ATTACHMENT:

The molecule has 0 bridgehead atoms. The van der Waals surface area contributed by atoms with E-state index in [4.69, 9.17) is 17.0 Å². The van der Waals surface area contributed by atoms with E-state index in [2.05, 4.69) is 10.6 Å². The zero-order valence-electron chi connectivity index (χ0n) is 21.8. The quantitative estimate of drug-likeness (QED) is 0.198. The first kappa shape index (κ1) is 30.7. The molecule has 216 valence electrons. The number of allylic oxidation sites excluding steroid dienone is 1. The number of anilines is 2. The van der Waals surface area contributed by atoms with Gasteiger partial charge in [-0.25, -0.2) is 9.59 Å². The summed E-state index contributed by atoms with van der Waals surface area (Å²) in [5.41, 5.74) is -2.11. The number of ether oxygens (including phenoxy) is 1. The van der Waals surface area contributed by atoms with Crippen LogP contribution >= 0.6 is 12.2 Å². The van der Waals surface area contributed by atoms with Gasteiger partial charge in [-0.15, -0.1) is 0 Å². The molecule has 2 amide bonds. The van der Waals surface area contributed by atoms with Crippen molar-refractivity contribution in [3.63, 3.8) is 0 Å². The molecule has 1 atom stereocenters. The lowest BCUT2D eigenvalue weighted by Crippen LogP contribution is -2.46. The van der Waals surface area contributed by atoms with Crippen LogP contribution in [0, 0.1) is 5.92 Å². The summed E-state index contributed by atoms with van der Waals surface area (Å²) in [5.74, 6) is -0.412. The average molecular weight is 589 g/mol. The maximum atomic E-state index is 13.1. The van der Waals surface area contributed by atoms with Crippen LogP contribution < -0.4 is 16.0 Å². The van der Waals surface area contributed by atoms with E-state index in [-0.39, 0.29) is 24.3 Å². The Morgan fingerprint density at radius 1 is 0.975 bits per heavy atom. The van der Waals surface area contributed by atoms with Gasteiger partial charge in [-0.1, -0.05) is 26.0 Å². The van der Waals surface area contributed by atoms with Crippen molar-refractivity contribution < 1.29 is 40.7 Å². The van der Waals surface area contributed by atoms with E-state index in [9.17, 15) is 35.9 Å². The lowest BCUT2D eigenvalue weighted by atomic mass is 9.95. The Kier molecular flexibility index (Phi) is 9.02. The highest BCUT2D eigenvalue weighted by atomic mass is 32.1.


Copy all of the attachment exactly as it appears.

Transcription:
The molecule has 0 bridgehead atoms. The van der Waals surface area contributed by atoms with E-state index in [4.69, 9.17) is 17.0 Å². The van der Waals surface area contributed by atoms with E-state index in [2.05, 4.69) is 10.6 Å². The zero-order valence-electron chi connectivity index (χ0n) is 21.8. The quantitative estimate of drug-likeness (QED) is 0.198. The first kappa shape index (κ1) is 30.7. The molecule has 216 valence electrons. The number of allylic oxidation sites excluding steroid dienone is 1. The number of anilines is 2. The van der Waals surface area contributed by atoms with Gasteiger partial charge in [-0.25, -0.2) is 9.59 Å². The summed E-state index contributed by atoms with van der Waals surface area (Å²) in [5.41, 5.74) is -2.11. The number of ether oxygens (including phenoxy) is 1. The van der Waals surface area contributed by atoms with Crippen LogP contribution >= 0.6 is 12.2 Å². The van der Waals surface area contributed by atoms with Gasteiger partial charge in [-0.15, -0.1) is 0 Å². The molecule has 2 amide bonds. The van der Waals surface area contributed by atoms with Crippen molar-refractivity contribution in [3.63, 3.8) is 0 Å². The molecule has 1 atom stereocenters. The lowest BCUT2D eigenvalue weighted by Crippen LogP contribution is -2.46. The van der Waals surface area contributed by atoms with Crippen LogP contribution in [0, 0.1) is 5.92 Å². The summed E-state index contributed by atoms with van der Waals surface area (Å²) in [5.74, 6) is -0.412. The average molecular weight is 589 g/mol. The maximum atomic E-state index is 13.1. The van der Waals surface area contributed by atoms with Crippen LogP contribution < -0.4 is 16.0 Å². The van der Waals surface area contributed by atoms with E-state index in [-0.39, 0.29) is 24.3 Å². The Morgan fingerprint density at radius 1 is 0.975 bits per heavy atom. The van der Waals surface area contributed by atoms with Gasteiger partial charge in [-0.1, -0.05) is 26.0 Å². The van der Waals surface area contributed by atoms with Crippen molar-refractivity contribution < 1.29 is 40.7 Å². The van der Waals surface area contributed by atoms with E-state index in [9.17, 15) is 35.9 Å². The lowest BCUT2D eigenvalue weighted by atomic mass is 9.95. The Kier molecular flexibility index (Phi) is 9.02. The highest BCUT2D eigenvalue weighted by atomic mass is 32.1.